I'm having trouble with the following question. Can anyone please give me a push in the right direction?
A body consists of equal masses M of inflammable and non-inflammable material. The body descends freely under gravity from rest. The combustible part burns at a constant rate of kM per...
https://www.amazon.com/exec/obidos/ASIN/052138835X/ref=sib_rdr_dp/102-8371051-2688163"&tag=pfamazon01-20
Is this book worth it? It seems like an interesting read.
I'm having trouble with the following limit:
\lim_{x \rightarrow 0} \frac{1 - \sqrt{1 - 4x^2}}{x^2}
At the back of the book (Apostol Volume I), it says the answer is 1/2, but I get 2. Can anyone clarify?
Thanks.
I was asked to prove, using induction, that 34n+2 + 26n+3 is divisible by 17. I tried to do it, but I couldn't get anywhere. Can someone give me a push in the right direction?
Here's my attempt:
f(k) = 34k+2 + 26k+3
f(k+1) = 34k+6 + 26k+9
And now, all I have to do is prove that f(k+1) -...
If you have a particle that is attached to two elastic strings moving with SHM. How can I determine whether or not the particle performs complete oscillations?
For example I have a particle that's at a point equidistant from A and B (which are the ends of the two strings), and say that the...
What classes did you take in college, and when did you take them (as a freshman, sophomore, etc.)?
I'm finishing up my senior high school year and I'm wondering what awaits me. I'd appreciate any replies, especially from math majors.
If a spaceship is travelling at c and a beam of light is emitted through it. The beam of light would be travelling at c relative to the object. Correct?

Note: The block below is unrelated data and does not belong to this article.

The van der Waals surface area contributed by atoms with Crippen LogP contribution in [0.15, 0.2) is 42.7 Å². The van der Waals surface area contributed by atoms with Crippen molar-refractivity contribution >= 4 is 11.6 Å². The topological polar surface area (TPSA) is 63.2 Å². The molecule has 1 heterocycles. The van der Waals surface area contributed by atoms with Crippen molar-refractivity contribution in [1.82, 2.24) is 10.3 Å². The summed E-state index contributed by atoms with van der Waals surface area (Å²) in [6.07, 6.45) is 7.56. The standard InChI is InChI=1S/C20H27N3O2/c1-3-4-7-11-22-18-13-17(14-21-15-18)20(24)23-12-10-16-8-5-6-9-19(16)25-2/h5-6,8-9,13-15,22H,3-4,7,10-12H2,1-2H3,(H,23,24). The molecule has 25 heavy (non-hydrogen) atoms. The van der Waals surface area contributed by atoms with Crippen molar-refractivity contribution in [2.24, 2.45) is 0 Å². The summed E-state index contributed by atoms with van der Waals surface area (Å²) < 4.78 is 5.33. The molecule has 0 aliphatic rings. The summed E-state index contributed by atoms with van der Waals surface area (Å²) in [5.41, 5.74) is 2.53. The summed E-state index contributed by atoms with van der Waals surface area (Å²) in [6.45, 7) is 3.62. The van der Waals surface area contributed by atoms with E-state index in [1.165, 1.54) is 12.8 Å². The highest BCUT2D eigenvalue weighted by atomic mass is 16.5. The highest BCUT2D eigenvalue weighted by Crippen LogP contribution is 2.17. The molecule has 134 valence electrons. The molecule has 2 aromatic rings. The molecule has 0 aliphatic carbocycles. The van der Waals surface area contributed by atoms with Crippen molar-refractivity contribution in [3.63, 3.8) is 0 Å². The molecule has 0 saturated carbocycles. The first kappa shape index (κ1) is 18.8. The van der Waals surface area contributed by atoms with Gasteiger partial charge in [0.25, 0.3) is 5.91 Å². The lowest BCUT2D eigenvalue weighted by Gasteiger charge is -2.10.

How about if there's an observer, what would the speed of the beam of light be relative to him. c?
And if the spaceship was instead...
I need help understanding electric fields. I basically suck at answering questions related to them (I get 95% of them wrong :cry:).
What I do know about them is:
The electric field vector moves from a positive charge (+q) to a negative charge (-q). (Is this the same case in a capacitor? I...
How come whenever I load the index page certain forums are expanded while others are collapsed, and whenever I collapse and expand the ones I want it doesn't seem to remember and returns to the way it was? It wasn't like this 2 days ago. :cry:
I've been considering applying to a few Canadian universities (in Ontario), but I'm somewhat oblivious to the application process there.
I went the online application route and made myself a user name and everything on the ouac website. Now, from what I understood, I can choose a bunch of...
Is there a method one can use to obtain the prime factorization of a certain number?
For example:
Find the prime factorization of 49 + 39. [MathFest 2004]
I realize that I can re-write the expression as 29.29+39, but that's about as far as I can go. :cry:
I didn't know where else to post this, so sorry if this is the wrong subforum.
Anyway, I bought myself a physics textbook for self-teaching purposes. I decided to take a look at its Fields chapters, and now I know how to derive Coulomb's Law using F=eE and Φ=∫ E dS. Right, so how advanced is...